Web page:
Eglon sends his attendants way and Ehud comes close, “Your Majesty, I have a secret message from God for you.” Eglon leans forward to get up and while he’s in this helpless position, hands on the arms of the throne, pushing his massive body up, and Ehud draws his sword from his right thigh and stabs the very fat king right through the belly. Eglon is so fat that the handle of Ehud’s sword is swallowed up by the king’s belly. Then a horrible stink fills the throne room, the king’s bowels are unleashed, and he fills his royal robes with a smelly mess. As the mess fills the room, Ehud escapes through the porch, locking the doors behind him.
While the Israelites listening to this story of Ehud and Eglon roar with laughter, they laugh even harder when they hear that the guards come to the door of the king’s throne room, but they’re too embarrassed to knock because it smells like the king is going to the bathroom. Every child who is listening to the Jewish elder telling this story of God’s deliverance is now laughing so hard the tears are flowing from their eyes! This gives Ehud lots of time to escape and call the men of Israel to come and fight back against the Moab oppressors.
Meanwhile, back at the palace, after a really long embarrassing wait, the servants finally get brave enough to unlock the door where they find King Eglon lying on the floor in his own mess, dead. Ehud now leads the Israelites against Moab, taking possession of the fords of the Jordan so that Moabites cannot get military reinforcements from home. This is like what the Ukraine was doing when they destroyed that Russian bridge going onto the Crimea, making it more difficult for the Russians to move troops and equipment into the battle area. The Lord gives Ehud and his men victory, “At that time they struck down about ten thousand Moabites, all vigorous and strong; not one escaped.” Moab now becomes subject to Israel, a complete reversal of Moab’s oppression of Israel the past 18 years. For the Israelites, this becomes an amazing story of deliverance through an unlikely deliverer with much laughter directed towards Israel’s enemies thrown in.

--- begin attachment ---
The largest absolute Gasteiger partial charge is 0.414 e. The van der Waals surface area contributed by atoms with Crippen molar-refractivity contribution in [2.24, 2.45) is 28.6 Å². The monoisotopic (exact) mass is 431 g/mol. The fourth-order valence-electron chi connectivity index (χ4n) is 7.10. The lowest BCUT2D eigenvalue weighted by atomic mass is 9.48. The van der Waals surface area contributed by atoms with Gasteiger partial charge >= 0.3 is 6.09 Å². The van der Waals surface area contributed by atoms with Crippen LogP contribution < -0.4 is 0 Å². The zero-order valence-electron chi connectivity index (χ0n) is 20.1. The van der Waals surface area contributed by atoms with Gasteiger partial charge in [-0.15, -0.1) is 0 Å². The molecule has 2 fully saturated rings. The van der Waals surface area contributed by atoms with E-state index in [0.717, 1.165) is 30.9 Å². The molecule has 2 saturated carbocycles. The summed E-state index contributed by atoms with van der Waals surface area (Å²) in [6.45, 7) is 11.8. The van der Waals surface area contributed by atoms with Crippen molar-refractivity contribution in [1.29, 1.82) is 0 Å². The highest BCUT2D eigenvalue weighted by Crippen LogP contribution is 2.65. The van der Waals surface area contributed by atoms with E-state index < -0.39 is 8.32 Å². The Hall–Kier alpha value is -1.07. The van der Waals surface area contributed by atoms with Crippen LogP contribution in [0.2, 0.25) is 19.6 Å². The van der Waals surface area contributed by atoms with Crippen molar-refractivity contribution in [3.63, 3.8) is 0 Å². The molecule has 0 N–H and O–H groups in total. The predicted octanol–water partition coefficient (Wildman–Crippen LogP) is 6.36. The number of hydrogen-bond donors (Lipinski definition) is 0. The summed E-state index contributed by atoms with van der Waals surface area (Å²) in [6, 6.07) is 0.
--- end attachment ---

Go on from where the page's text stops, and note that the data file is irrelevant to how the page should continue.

The Lord uses an unexpected person to save Israel, a left-handed man from a tribe that later is disgraced. So, we should not be surprised that the people we tend to look up to the most, are often not the ones God turns to in order to accomplish his plans. When the Lord chooses young David over his older brothers to become the next king of Israel, we’re told that the Lord looks at the heart rather than the looks or popularity of the person he chooses to move his plans to save all his people.
God always stays true to his covenant promises to us, yet he will often surprise us in who he works through. This is part of the reason so few people recognized Jesus when he came, even though the prophet Isaiah had told them years earlier that when the Judge comes, Isaiah 53:2–3, “He grew up before him like a tender shoot, and like a root out of dry ground. He had no beauty or majesty to attract us to him, nothing in his appearance that we should desire him. He was despised and rejected by mankind, a man of suffering, and familiar with pain. Like one from whom people hide their faces he was despised, and we held him in low esteem.” Ehud goes up against Eglon on his own, only rallying his men behind him after Eglon is dead. Jesus goes up against Satan on his own, defeating him, not through military power and a sword, but through a completely unexpected sacrifice on the cross, dying so we can have life.
From what we first see, Jesus is totally defeated, and it’s only three days later when we come to an empty grave that we discover that the Lord uses the unexpected to defeat Satan and to keep his covenant to send the world a saviour who would crush the serpent’s head. We all need saving, we’re often more like the Israelites than we want to admit, chasing after all the little gods around us, all the shiny glittery promises our culture promises us if we only accept their truths over Jesus’ truths and call on our lives. We are attracted to the big, bright, and beautiful over the simplicity of loving God more than anything else and then loving our neighbours with sacrificial love.
Paul talks to the church in Corinth in 1 Corinthians 1:26–29, “Brothers and sisters, think of what you were when you were called. Not many of you were wise by human standards; not many were influential; not many were of noble birth. But God chose the foolish things of the world to shame the wise; God chose the weak things of the world to shame the strong. God chose the lowly things of this world and the despised things—and the things that are not—to nullify the things that are, so that no one may boast before him.” Paul goes on to tell us to keep our focus and eyes on Jesus who is our wisdom, our deliverer, and Lord.